Expression of CD73, CD90, CD105 in LNC and BMMSC. P4 LNC and P4 BMMSC cultured on 2D Matrigel in MESCM were subjected to fluorescence-activated cell sorting (FACS) analysis of MSC markers (AF, n = 3).

LNCs express higher SCF than BMMSC

As noted previously, the haematopoietic stem cell marker c-Kit, also known as CD117, is important to support pancreatic beta cell proliferation, maturation and survival20,21,22. Through binding to its legend SCF (also known as steel factor), c-Kit can induce subsequent cell proliferation, differentiation, survival and migration23,24. To explore whether SCF-c-Kit signaling was involved in our experiment and to compare the differences between LNCs and BMMSCs, we characterized SCF and c-Kit by in vivo cytolocalization. Double immunostaining of human limbal sections showed positive c-Kit staining in Vim- but not Vim+ stromal cells (Fig. 5A). In contrast, strong SCF staining was found in PCK- stromal cells located very close to the basal layer of epithelial cells (Fig. 5A). To confirm whether a difference indeed existed in limbal epithelial cells and niche cells (NC), limbal epithelial sheets were separated using Dispase and released by trypsin/EDTA. Double immunostaining confirmed that c-Kit was expressed only by PCK+ epithelial cells (Fig. 5A). Flow cytometry showed that 11.06% of the LNC were SCF-positive in contrast to 3.14% of the BMMSC (p < 0.01, Fig. 5B), suggesting that the extent of activation of SCF-c-Kit signaling in LNCs was much greater than that in BMMSCs. In addition, ELISA showed LNCs excreted more SCF than BMMSC from passage 3 to passage 8 (p < 0.01, Fig. 5D), confirming activation of SCF-c-Kit signaling in LNCs was more significant than BMMSCs. In addition, RT-real time PCR confirmed LNCs expressed 4 times more SCF than BMMSCs (Fig. 3A). Furthermore, Western blot result also showed the expression of SCF was 2.5-fold higher than that in BMMSC (p < 0.01, Fig. 5C), suggesting that LNCs express higher SCF than BMMSC.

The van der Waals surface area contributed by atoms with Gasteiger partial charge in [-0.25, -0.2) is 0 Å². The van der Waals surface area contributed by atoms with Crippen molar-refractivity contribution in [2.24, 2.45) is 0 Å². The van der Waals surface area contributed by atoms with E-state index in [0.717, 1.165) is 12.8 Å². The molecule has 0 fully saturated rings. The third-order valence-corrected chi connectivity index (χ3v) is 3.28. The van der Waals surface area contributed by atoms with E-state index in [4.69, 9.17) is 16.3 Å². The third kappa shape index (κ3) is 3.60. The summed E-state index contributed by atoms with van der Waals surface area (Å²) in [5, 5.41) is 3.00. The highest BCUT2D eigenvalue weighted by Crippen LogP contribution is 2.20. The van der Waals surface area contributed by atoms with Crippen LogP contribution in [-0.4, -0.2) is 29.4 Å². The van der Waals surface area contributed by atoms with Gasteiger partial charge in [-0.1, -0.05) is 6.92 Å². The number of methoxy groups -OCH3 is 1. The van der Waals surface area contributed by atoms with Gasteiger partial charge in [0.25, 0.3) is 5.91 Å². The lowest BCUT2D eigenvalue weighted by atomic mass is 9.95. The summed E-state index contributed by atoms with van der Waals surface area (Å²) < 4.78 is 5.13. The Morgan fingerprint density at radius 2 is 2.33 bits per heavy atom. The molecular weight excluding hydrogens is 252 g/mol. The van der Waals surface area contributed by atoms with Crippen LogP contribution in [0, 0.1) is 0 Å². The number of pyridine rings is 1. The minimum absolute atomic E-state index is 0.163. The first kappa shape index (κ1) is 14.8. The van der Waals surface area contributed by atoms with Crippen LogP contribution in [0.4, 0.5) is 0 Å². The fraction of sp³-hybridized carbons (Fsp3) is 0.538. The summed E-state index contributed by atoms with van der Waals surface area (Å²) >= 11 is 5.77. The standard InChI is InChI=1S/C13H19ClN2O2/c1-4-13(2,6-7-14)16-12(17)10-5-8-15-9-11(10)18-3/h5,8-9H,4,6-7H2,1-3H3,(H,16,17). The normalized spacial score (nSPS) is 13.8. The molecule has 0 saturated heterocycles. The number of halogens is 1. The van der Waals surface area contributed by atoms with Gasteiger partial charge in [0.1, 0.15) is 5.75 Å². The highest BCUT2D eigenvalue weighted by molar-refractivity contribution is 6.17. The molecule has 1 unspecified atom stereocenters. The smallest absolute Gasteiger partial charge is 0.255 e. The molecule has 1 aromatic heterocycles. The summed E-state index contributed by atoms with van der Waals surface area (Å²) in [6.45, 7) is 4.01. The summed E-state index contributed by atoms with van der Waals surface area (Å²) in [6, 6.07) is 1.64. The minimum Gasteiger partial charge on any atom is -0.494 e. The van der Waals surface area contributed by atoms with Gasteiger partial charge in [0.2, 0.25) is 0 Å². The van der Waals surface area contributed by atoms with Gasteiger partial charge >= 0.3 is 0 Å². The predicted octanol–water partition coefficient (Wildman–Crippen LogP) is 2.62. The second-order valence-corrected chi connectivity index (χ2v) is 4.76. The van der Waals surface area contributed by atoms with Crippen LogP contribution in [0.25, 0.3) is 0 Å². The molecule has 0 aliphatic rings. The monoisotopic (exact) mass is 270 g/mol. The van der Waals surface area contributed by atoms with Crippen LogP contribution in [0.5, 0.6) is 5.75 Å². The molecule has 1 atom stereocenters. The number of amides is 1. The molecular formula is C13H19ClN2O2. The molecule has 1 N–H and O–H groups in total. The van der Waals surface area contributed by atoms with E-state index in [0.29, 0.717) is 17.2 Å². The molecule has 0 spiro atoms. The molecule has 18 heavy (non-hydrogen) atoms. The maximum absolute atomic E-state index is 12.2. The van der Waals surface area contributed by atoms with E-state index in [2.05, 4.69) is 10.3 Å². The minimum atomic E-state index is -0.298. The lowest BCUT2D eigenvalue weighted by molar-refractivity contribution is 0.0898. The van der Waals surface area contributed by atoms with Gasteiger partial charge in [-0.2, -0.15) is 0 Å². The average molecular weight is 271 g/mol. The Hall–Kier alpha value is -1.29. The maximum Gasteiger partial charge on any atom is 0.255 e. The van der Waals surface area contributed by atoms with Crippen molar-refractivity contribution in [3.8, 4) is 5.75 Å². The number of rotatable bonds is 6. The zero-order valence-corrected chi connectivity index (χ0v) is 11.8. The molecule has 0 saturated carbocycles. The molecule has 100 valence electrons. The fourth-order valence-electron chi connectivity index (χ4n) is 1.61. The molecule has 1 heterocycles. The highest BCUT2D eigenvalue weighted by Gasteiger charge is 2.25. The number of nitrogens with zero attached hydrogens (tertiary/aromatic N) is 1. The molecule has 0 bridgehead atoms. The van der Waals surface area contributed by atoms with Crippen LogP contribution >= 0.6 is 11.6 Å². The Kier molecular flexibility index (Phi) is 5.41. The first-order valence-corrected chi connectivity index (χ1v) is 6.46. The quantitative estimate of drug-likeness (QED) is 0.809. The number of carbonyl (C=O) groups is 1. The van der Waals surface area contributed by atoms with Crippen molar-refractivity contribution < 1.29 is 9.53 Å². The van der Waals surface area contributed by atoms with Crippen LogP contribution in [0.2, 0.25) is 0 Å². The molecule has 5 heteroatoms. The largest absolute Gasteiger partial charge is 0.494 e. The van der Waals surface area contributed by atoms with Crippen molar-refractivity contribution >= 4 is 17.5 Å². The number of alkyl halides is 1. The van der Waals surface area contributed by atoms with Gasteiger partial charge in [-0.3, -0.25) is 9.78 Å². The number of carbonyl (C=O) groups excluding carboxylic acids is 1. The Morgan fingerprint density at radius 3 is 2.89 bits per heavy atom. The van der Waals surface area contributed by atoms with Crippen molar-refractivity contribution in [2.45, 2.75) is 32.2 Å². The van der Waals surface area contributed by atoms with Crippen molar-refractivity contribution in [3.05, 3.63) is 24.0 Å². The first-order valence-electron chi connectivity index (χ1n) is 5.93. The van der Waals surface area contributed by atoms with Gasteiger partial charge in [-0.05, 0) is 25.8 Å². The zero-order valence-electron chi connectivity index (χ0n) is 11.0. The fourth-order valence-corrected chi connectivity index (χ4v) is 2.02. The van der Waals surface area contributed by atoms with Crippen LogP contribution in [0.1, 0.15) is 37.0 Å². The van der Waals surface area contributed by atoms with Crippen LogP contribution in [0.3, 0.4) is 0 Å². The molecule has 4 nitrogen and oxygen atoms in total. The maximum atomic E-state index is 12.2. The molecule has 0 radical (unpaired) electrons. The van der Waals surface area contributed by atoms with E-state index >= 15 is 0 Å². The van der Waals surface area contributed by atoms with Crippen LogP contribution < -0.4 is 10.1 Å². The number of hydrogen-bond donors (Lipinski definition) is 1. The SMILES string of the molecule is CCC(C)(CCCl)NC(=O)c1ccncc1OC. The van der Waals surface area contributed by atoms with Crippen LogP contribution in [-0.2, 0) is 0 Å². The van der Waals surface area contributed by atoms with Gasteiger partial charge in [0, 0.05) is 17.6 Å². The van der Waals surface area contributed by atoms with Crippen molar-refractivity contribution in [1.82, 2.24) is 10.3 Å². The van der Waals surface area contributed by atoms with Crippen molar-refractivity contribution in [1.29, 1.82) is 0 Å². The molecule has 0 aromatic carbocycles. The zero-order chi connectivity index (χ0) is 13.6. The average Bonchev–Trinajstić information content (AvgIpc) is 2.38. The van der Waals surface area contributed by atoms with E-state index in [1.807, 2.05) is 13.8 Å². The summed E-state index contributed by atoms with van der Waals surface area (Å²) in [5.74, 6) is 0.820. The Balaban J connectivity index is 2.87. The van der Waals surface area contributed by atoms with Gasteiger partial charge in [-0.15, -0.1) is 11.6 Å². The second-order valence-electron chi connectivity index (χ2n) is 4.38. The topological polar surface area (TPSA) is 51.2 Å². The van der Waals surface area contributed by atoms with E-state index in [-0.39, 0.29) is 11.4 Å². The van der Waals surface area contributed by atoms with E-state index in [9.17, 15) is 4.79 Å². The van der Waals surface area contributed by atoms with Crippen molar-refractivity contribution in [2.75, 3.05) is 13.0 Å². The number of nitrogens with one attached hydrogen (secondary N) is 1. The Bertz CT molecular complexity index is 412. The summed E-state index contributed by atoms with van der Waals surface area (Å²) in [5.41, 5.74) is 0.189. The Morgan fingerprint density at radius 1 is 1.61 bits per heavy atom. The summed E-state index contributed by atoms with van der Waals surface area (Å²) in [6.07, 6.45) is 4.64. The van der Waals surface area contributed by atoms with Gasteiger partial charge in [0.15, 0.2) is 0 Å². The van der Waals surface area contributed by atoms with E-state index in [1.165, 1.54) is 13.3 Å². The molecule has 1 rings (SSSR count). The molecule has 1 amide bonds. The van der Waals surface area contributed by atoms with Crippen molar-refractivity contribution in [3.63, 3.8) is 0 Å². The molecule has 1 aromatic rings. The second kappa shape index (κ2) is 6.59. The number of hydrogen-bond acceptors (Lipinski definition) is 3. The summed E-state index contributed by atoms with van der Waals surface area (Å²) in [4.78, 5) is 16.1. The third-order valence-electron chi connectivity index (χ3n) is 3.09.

Figure 5
figure5

LNC expresses higher SCF than BMMSC. Cross sections of normal limbus and fresh isolated epithelial cells were subjected to double immunostaining of C-kit/Vim, PCK/SCF and PCK/C-kit (A, nuclear counterstained by Hoechst 33342, scale bar = 25 µm), P4 LNC and P4 BMMSC cultured on 2D Matrigel in MESCM were subjected to FACS analysis of SCF (B), western blot analysis of SCF (C, using α-Tubulin as the loading control, n = 3, **p < 0.01), the culture media of LNC and BMMSC from P3 to P8 were collected and subjected to ELISA analysis (D).

Knockdown of SCF in LNCs induces loss of niche function

Previously it was reported that LNCs and LSCs could yield sphere growth on 3D Matrigel in MESCM, which prevented LSCs from differentiation25. To determine whether LNC could yield more sphere growth and maintain the stemness of LSCs better than BMMSC, we co-cultured LEPC with either LNCs, SCF(−)-LNCs (SCF knock-down LNC), LNCs with c-Kit inhibitor ISCK03, or BMMSCs for ten days. We then viewed their morphology under phase contrast microscopy and used double immunostaining with P63α/CK12. Bigger spheres were shown in the LNC group while the smallest spheres were found in the SCF(−)-LNC and c-Kit ISCK03 groups (Fig. 6A, upper line). Accordingly, the relative mRNA level of P63α was highest but CK12 was the least in the LNC group while the SCF(−)-LNC and ISCK03 groups had the least P63α but the highest CK12 (Fig. 6A, bottom line and Fig. 6B). This suggests knockdown of SCF or inhibition of SCF-c-Kit signaling in LNCs induces loss of their niche function.

Figure 6
figure6

Knockdown of SCF and blockage of c-kit in LNC induced loss of niche function for LSC. Single limbal epithelial progenitor cells (LEPC) were co-cultured with LNC, SCF(−)-LNC (SCF knock-down LNC), c-Kit inhibitor ISCK03 (Santa Cruz Biotechnology) or BMMSC on 3D Matrigel in MESCM for ten days before subjected to morphological analysis by phase-contrast microscopy (A, upper panel, scale bar = 25 µm) and immunostaining of P63α and CK12 (A, lower panel, nuclear counterstained by Hoechst 33342, scale bar = 25 µm) and qRT-PCR for transcription expression of P63α and CK12 (B, n = 3, *P < 0.05 and **P < 0.01,respectively).

LNC transplantation prevents LSCD, better than BMMSC